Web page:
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Dallas restaurateur's libel case dismissed

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Dallas restaurateur’s libel case dismissed

  • An appeals court said the steakhouse owner, a public figure for libel purposes, failed to show that Dallas Observer reporters acted with actual malice.

June 20, 2003 — Texas’s 5th District Court of Appeals June 13 dismissed a libel case brought against the Dallas Observer and one of its reporters by restaurateur Dale Wamstad.

The case arose out of an article written by reporter Mark Stuertz in the March 16-22, 2000 edition of the Observer. The article was titled “Family Man: Dallas restaurateur Dale Wamstad portrays himself as a humble entrepreneur and devoted father. The family he abandoned in New Orleans had a bone to pick with that.”

Wamstad said the article, which detailed his relationships with his ex-wife, their son, and some of Wamstad’s business associates, harmed his reputation. The article recounted stories of Wamstad’s physical and emotional abuse of family members and his numerous disputes with business partners.

Although the article was largely unfavorable, it included Wamstad’s denial of the accusations against him and also included favorable statements made by his current father-in-law.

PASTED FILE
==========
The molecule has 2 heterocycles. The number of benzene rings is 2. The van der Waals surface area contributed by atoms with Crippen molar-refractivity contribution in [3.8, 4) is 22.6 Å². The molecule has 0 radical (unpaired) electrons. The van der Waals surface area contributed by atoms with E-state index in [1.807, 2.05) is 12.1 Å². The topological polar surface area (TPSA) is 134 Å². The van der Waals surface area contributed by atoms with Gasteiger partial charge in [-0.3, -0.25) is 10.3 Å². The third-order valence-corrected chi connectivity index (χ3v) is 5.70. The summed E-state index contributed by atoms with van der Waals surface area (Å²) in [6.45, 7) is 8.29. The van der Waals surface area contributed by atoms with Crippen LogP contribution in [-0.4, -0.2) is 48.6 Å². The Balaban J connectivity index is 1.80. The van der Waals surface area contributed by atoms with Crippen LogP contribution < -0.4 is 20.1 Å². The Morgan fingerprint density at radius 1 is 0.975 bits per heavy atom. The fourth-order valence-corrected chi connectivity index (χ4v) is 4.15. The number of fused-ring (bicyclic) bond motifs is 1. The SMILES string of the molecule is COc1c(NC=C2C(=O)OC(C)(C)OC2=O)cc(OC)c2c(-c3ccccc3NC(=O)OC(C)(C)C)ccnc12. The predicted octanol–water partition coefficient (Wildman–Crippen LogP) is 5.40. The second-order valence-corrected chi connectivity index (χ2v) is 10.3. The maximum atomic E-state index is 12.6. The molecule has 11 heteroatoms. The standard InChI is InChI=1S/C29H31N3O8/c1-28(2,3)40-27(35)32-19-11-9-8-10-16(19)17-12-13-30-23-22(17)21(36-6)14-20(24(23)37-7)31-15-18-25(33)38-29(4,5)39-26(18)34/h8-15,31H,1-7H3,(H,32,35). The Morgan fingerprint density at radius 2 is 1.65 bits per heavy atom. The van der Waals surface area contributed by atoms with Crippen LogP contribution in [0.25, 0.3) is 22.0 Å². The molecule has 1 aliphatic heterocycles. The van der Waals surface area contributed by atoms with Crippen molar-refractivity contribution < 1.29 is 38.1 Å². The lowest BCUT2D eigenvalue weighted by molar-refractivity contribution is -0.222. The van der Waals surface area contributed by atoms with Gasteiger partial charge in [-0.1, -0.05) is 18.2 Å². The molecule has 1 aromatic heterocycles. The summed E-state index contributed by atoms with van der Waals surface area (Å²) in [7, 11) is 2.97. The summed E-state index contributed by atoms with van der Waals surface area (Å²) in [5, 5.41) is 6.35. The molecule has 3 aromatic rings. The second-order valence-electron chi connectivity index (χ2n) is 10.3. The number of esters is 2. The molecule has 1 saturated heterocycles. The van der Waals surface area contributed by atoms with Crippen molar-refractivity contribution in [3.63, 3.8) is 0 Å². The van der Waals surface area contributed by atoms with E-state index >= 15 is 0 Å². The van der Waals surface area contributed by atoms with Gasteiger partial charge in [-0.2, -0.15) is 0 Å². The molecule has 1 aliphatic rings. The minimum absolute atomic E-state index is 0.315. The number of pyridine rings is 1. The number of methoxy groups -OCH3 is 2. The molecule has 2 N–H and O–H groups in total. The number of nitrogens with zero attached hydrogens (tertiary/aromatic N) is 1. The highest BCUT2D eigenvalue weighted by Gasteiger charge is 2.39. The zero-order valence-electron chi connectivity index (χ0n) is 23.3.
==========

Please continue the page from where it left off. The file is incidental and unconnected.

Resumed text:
The appeals court said Wamstad was a public figure, for purposes of a libel suit, and therefore would have to prove that employees of the Observer acted with “actual malice” in publishing the article about him.

Wamstad attained public figure status through years of press coverage, the Texas court said. Incidents involving Wamstad’s personal and professional life had been covered by the media since 1986. On several occasions, Wamstad himself had sought media attention for his businesses and “invited public rebuttal concerning his persona,” the court said.

“Accordingly, this is not a case where the defamation plaintiff was thrust into the public eye and involuntarily remained there,” the court said. “Through his promotion of his family man image in his advertising over the years, Wamstad voluntarily sought public attention, at the very least for the purpose of influencing the consuming public. The continuing press coverage over the years showed that the public was indeed interested.”

Wamstad was unable to rebut the Observer‘s evidence that the article had been extensively researched. In preparing the piece, Stuertz had interviewed at least 19 people, reviewed more than 57 court documents, read close to 50 newspaper articles about Wamstad, discussed his sources with his editor, and corroborated most, if not all, of the statements about Wamstad, according to court papers.

The court said the newspaper had provided “ample evidence of a plausible basis for the Observer’s employees to believe in the truth” of the statements in the article.

Because Wamstad failed to produce evidence to controvert this evidence and show the existence of “actual malice,” his case must be dismissed, the court said.

The court’s decision reversed a trial court ruling that would have allowed the case to proceed to trial.

(New Times, Inc. v. Wamstad; Media counsel: Charles L. Babcock, Jackson Walker LLP, Houston, Tex.) WT

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